• http://www.Spidvid.com Jeremy Campbell

    Love this Dan, thanks! I definately need to build up my relationships with potential acquirer’s executives. Easier said than done when those companies are based in the US and I’m in Toronto though. 

    Not expecting it to happen is key, strive to build a lasting independent company for the long term! 

    • http://twitter.com/danmartell Dan Martell

      Jeremy, if you’ve created something that’s valuable or fills a white space for another company – then reaching out to share ideas early is possible, even from Toronto.
      Our early conversation were with MailChimp (Atlanta) and Constant Contact (Boston) and we were in San Francisco.

      Hope that helps give it perspective.

      • http://www.Spidvid.com Jeremy Campbell

        It does, location should never get in the way of success in this day in age, thanks Dan! 

    • http://twitter.com/danmartell Dan Martell

      Jeremy, if you’ve created something that’s valuable or fills a white space for another company – then reaching out to share ideas early is possible, even from Toronto.
      Our early conversation were with MailChimp (Atlanta) and Constant Contact (Boston) and we were in San Francisco.

      Hope that helps give it perspective.

  • http://www.facebook.com/DanSimerman Dan Simerman

    Great Article Dan.  Really enjoyed your interview on TWiST as well.  Added this advice to my newsletter (The Posthuman Startup) so my readers can get the benefit of your great thinking! http://eepurl.com/hgqIo

  • http://www.facebook.com/DanSimerman Dan Simerman

    Great Article Dan.  Really enjoyed your interview on TWiST as well.  Added this advice to my newsletter (The Posthuman Startup) so my readers can get the benefit of your great thinking! http://eepurl.com/hgqIo

    • http://twitter.com/danmartell Dan Martell

      Dan, more than appreciated – thanks!

  • http://twitter.com/andyjiang andy jiang

    thanks for sharing your insights. just curious, if your sole purpose was to not think about getting acquired and build a meaningful company that will add value, at what point did you begin forging relationships with the decision makers at the acquiring companies?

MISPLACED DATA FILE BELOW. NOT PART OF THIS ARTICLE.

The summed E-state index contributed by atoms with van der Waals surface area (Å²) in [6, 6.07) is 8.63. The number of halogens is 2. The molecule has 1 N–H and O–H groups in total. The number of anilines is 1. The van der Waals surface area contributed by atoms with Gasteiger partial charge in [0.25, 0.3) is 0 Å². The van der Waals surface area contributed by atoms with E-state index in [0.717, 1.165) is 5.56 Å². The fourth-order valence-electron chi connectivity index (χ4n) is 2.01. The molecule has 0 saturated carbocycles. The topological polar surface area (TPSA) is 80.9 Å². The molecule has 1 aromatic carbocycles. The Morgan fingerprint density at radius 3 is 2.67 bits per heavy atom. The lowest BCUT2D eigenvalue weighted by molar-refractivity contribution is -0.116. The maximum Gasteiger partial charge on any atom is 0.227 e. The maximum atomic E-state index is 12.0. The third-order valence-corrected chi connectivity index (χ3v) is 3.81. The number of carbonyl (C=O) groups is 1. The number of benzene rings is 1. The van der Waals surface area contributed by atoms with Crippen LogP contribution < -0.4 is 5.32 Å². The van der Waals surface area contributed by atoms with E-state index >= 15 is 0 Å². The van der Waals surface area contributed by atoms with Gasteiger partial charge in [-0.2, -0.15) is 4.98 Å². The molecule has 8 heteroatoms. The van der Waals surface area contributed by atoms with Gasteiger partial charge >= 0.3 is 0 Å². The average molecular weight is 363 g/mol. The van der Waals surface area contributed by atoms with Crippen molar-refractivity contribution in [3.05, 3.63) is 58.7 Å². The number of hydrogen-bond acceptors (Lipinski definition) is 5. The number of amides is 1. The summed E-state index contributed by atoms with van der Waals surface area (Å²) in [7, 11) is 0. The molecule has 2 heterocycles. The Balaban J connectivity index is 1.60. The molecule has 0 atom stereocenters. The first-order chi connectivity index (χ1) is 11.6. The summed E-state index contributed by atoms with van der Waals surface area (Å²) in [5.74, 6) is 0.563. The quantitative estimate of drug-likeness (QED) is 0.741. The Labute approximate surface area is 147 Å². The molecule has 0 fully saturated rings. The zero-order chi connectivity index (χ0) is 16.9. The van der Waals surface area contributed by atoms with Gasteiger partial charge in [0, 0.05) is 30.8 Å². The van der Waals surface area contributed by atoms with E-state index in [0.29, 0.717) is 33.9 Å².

• http://twitter.com/danmartell Dan Martell

      Andy, great question.

      Honestly we got lucky in many ways – hence looking back I wish someone had laid it out for me like this post.

      When we started Flowtown we focused on distribution by connecting with companies that had emails (i.e. MailChimp, Constant Contact, iContact, Salesforce, etc) – so that’s how we got to meet the Product Manager / CEO of each company.

      That’s why #3 is important and a strategy to start.

      Hope that helps.

  • http://www.fitnessreloaded.com Maria

    Good guide Dan! Thanks!

    • http://twitter.com/danmartell Dan Martell

      Much appreciated … hopefully it helps others understand the tactics involved if they choose to go down this route.

  • http://www.facebook.com/profile.php?id=100000320869508 Dave Ruel

    Awesome post Dan, congrats on the acquisition once again.

  • http://www.comunitee.com Don Daszkowski

    Just curious was Demandforce one of your 10 companies that you had on your radar that you believed would be a good candidate to buy your company?

    Congrats on the sale.

    • http://twitter.com/danmartell Dan Martell

      Don, actually they were not – however once we started the process – a good friend was talking to someone and the connection was made.  It’s all about relationships.

  • http://www.facebook.com/haroonm Haroon Mokhtarzada

    Nice article Dan.  Totally agree with everything you say here.  Congrats again.

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  • http://about.me/vnaylon Vanessa Naylon

    This is actually 8 tips (you have two #1s). Thanks for the bonus tip! :)

    • http://twitter.com/danmartell Dan Martell

      was on purpose .. made me smile – wanted to see who noticed, you’re on of a few – most didn’t :)

      • http://about.me/vnaylon Vanessa Naylon

        Trickery! Glad to be part of it.

        Congratulations on the acquisition, and thanks for sharing your advice.

      • http://blog.gleep.org/ andrewwatson

        I thought I was seeing things! 

  • http://blog.gleep.org/ andrewwatson

    Great article! Thanks for writing this.  Especially poignant for me…

    I did find a couple of typos though: “for that mater” “there’s really three mail people”

  • http://twitter.com/startupventures VentureArchetypes

    Hi Dan this is really good stuff.  You succinctly hit on two of the most important things for getting a deal done: building relationships far in advance + getting multiple bidders on the deal.  

    Any chance you would expand on what you did to gain more leverage?  I think this is always the most interesting part of an M&A deal. I might re-arrange the order of the “3 People” to be chronological to the buy-in process…e.g. first Product Mgr (“we need this”) then Corp Dev (“we can do this deal”) then CEO (“thumbs up- get my checkbook”).  To note, it’s good for founders to ask very early on who has ultimate decision making authority, and who else has influence; I’ve seen deals die because the champion or sponsor didn’t really have the clout to push it through. Nice work.  We’ll see you on the 19th for the next StartupExits.com, yes? Nathan

  • Julián Pérez (jcpmmx)

    Dan, there are two 1. items in the list, making it a ’8 tips’ list…

    • Julián Pérez (jcpmmx)

      but awesome tips!